Jane Clementi (36:39):
The third most important thing about being an upstander is reaching out to the target, making sure they know they’re not alone, that they’re not isolated, that they do have support here and you’re there for them, you’re their friend. We think that that’s really important and being an upstander, sometimes is bigger than just the bullying situation, it’s about being an upstander by going to the voting polls, it’s by being an upstander and maybe getting up and getting out of really religious Orthodox places, spaces, conservative churches like I was in. At the time, I was barely able to put words together in my shock and despair and grief but I could get up and leave and not remain in that space. That, to me, is being an upstander too. There’s all sorts of levels to be upstanders.
Jay Ruderman (37:34):
If someone wants to get involved in the work of the foundation, what’s the best way to contact the organization and to get involved?
Jane Clementi (37:43):
Sure. Reach out through our website. There’s an outreach space you can click to reach out to us. We’re a proponent of sending out good messaging on social media so we love people to share, re-share our posts and to go to our website and take our upstander pledge. We think that that’s a great way and you will get emails from us, weekly e-blasts with what we’re doing and what we’re up to and how you can help by signing our upstander pledge as well.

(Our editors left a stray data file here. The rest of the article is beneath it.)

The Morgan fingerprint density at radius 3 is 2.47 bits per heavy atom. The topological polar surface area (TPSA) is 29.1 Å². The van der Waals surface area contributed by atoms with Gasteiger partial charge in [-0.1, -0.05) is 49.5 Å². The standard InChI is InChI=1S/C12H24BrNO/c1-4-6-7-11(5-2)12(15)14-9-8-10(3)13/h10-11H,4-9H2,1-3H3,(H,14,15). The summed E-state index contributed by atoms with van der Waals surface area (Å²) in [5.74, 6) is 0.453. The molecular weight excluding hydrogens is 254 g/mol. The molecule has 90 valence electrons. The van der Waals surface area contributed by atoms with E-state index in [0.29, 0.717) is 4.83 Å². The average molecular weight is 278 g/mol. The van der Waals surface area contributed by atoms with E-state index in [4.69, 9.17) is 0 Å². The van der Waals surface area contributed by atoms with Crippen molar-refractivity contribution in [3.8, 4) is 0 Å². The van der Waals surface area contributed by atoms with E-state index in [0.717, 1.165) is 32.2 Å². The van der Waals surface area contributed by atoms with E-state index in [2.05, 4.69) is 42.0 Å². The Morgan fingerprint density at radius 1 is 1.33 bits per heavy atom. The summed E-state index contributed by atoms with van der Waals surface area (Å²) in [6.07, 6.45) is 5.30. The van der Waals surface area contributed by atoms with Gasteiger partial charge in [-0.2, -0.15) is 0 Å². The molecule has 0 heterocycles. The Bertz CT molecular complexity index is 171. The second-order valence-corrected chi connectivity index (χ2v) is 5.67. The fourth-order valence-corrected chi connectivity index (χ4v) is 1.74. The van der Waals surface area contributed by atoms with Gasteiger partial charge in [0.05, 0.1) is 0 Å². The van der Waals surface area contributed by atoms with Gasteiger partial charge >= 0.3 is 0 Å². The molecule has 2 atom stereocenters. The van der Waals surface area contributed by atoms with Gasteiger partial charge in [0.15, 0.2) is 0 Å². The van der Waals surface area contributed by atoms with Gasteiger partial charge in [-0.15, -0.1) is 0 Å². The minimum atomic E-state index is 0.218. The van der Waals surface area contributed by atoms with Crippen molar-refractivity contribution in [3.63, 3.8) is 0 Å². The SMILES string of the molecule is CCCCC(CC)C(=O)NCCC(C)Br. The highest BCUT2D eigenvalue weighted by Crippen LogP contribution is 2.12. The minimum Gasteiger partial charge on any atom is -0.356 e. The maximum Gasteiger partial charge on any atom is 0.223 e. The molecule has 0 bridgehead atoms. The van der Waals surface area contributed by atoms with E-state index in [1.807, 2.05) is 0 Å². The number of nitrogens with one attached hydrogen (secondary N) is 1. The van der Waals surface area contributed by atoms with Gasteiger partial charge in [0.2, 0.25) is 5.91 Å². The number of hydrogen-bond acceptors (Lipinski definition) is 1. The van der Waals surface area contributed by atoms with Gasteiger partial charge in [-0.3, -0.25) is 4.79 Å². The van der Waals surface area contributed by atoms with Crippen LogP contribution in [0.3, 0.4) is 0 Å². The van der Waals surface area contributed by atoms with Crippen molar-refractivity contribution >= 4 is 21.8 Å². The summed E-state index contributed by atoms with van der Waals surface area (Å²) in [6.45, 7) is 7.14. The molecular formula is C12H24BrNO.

Jay Ruderman (38:19):
The website is?
Jane Clementi (38:21):
Jay Ruderman (38:23):
Okay. Great. Jane, let me just end with you, how can we become a better society that does not have bullying? Is that an idealistic goal or can we get there?
Jane Clementi (38:40):
I do believe we can get there. I do think it’s about accepting differences, sharing, being more visible, having curriculum that shares stories. I do think stories are a great way to transform people and to change hearts and minds, so to speak, because teaching empathy, trying to see life through someone else’s eyes and through their lived experiences is key. I mean, if you hear someone’s story and you hear their struggles, it just breaks your heart and it helps you to extend compassion.
Jane Clementi (39:23):
I think that that is what’s really important with inclusive curriculums and using socially connected youth in schools to help change the school culture. That has been proven to be very effective. To get the buy-in from a few student leaders and then it will spread and become an organic upshoot of a new welcoming space, of a space that’s inclusive. If you can get the buy-in of the socially connected youth, that’s very, very helpful.
Jay Ruderman (40:03):
Well, Jane, thank you so much. I really appreciated this conversation and it was a tough conversation but it was so great having you as a guest on All Inclusive. Hopefully, together we can do our part to end bullying in our society.
Jane Clementi (40:19):
Thank you. I hope so.
Speaker 2 (40:26):
All Inclusive is a production of the Ruderman Family Foundation. Our key mission is the full inclusion of people with disabilities in all aspects of society. You can find All Inclusive on Apple podcasts, Google Play, Spotify and Stitcher. To view the show notes, transcripts, or to learn more, go to Ruderman Foundation.org/AllInclusive. Have an idea for a podcast? Be sure to tweet at Jay Ruderman.